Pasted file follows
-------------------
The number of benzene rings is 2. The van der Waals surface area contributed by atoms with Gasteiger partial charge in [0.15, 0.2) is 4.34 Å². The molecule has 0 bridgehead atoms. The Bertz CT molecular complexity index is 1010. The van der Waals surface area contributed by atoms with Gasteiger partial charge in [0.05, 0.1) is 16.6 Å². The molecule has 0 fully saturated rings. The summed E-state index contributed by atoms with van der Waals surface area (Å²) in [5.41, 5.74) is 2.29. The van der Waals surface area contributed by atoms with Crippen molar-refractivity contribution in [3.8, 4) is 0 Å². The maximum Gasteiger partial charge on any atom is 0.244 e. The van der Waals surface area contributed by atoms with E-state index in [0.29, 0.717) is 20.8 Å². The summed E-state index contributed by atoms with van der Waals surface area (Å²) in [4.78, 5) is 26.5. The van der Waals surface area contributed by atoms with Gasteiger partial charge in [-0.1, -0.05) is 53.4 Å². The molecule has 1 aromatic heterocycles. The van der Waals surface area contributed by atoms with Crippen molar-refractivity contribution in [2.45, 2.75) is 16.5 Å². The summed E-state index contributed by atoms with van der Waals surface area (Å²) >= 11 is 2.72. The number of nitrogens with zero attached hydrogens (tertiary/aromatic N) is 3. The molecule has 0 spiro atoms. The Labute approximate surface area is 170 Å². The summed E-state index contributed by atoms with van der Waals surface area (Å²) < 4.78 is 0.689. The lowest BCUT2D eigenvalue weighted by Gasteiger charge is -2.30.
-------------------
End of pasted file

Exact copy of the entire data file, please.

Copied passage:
The number of benzene rings is 2. The van der Waals surface area contributed by atoms with Gasteiger partial charge in [0.15, 0.2) is 4.34 Å². The molecule has 0 bridgehead atoms. The Bertz CT molecular complexity index is 1010. The van der Waals surface area contributed by atoms with Gasteiger partial charge in [0.05, 0.1) is 16.6 Å². The molecule has 0 fully saturated rings. The summed E-state index contributed by atoms with van der Waals surface area (Å²) in [5.41, 5.74) is 2.29. The van der Waals surface area contributed by atoms with Crippen molar-refractivity contribution in [3.8, 4) is 0 Å². The maximum Gasteiger partial charge on any atom is 0.244 e. The van der Waals surface area contributed by atoms with E-state index in [0.29, 0.717) is 20.8 Å². The summed E-state index contributed by atoms with van der Waals surface area (Å²) in [4.78, 5) is 26.5. The van der Waals surface area contributed by atoms with Gasteiger partial charge in [-0.1, -0.05) is 53.4 Å². The molecule has 1 aromatic heterocycles. The van der Waals surface area contributed by atoms with Crippen molar-refractivity contribution in [2.45, 2.75) is 16.5 Å². The summed E-state index contributed by atoms with van der Waals surface area (Å²) >= 11 is 2.72. The number of nitrogens with zero attached hydrogens (tertiary/aromatic N) is 3. The molecule has 0 spiro atoms. The Labute approximate surface area is 170 Å². The summed E-state index contributed by atoms with van der Waals surface area (Å²) < 4.78 is 0.689. The lowest BCUT2D eigenvalue weighted by Gasteiger charge is -2.30.